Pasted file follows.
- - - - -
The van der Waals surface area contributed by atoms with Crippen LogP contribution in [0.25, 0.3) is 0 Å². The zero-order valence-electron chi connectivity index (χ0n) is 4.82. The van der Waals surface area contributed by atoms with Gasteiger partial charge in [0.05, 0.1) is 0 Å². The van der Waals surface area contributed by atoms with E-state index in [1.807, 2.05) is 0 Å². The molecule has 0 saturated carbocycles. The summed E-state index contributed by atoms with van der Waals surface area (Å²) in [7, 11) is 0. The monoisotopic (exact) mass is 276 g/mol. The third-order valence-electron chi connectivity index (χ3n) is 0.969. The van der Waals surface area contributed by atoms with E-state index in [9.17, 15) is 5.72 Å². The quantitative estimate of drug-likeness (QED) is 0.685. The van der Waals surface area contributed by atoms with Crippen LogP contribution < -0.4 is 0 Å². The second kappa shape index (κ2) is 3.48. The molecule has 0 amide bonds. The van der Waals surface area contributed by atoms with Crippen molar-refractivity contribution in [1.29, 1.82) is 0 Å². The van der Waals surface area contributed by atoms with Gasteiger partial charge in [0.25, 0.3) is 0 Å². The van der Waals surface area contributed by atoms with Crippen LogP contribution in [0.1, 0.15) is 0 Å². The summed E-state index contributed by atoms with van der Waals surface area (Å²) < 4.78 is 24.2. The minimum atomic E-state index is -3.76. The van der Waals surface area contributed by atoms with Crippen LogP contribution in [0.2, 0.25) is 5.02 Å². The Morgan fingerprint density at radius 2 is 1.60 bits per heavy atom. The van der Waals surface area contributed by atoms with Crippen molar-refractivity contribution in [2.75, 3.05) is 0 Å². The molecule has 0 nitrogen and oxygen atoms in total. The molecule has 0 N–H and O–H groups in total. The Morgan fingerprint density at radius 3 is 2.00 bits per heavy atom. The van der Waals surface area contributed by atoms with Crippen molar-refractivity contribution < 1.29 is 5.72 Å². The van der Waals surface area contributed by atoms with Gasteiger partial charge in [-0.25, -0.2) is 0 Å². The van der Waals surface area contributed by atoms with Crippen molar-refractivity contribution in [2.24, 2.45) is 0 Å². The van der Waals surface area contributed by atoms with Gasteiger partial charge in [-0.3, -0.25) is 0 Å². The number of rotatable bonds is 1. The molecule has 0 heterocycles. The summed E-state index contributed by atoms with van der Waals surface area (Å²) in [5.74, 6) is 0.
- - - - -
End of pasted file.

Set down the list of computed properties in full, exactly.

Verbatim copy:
The van der Waals surface area contributed by atoms with Crippen LogP contribution in [0.25, 0.3) is 0 Å². The zero-order valence-electron chi connectivity index (χ0n) is 4.82. The van der Waals surface area contributed by atoms with Gasteiger partial charge in [0.05, 0.1) is 0 Å². The van der Waals surface area contributed by atoms with E-state index in [1.807, 2.05) is 0 Å². The molecule has 0 saturated carbocycles. The summed E-state index contributed by atoms with van der Waals surface area (Å²) in [7, 11) is 0. The monoisotopic (exact) mass is 276 g/mol. The third-order valence-electron chi connectivity index (χ3n) is 0.969. The van der Waals surface area contributed by atoms with E-state index in [9.17, 15) is 5.72 Å². The quantitative estimate of drug-likeness (QED) is 0.685. The van der Waals surface area contributed by atoms with Crippen LogP contribution < -0.4 is 0 Å². The second kappa shape index (κ2) is 3.48. The molecule has 0 amide bonds. The van der Waals surface area contributed by atoms with Crippen molar-refractivity contribution in [1.29, 1.82) is 0 Å². The van der Waals surface area contributed by atoms with Gasteiger partial charge in [0.25, 0.3) is 0 Å². The van der Waals surface area contributed by atoms with Crippen LogP contribution in [0.1, 0.15) is 0 Å². The summed E-state index contributed by atoms with van der Waals surface area (Å²) < 4.78 is 24.2. The minimum atomic E-state index is -3.76. The van der Waals surface area contributed by atoms with Crippen LogP contribution in [0.2, 0.25) is 5.02 Å². The Morgan fingerprint density at radius 2 is 1.60 bits per heavy atom. The van der Waals surface area contributed by atoms with Crippen molar-refractivity contribution in [2.75, 3.05) is 0 Å². The molecule has 0 nitrogen and oxygen atoms in total. The molecule has 0 N–H and O–H groups in total. The Morgan fingerprint density at radius 3 is 2.00 bits per heavy atom. The van der Waals surface area contributed by atoms with Crippen molar-refractivity contribution < 1.29 is 5.72 Å². The van der Waals surface area contributed by atoms with Gasteiger partial charge in [-0.25, -0.2) is 0 Å². The van der Waals surface area contributed by atoms with Crippen molar-refractivity contribution in [2.24, 2.45) is 0 Å². The van der Waals surface area contributed by atoms with Gasteiger partial charge in [-0.3, -0.25) is 0 Å². The number of rotatable bonds is 1. The molecule has 0 heterocycles. The summed E-state index contributed by atoms with van der Waals surface area (Å²) in [5.74, 6) is 0.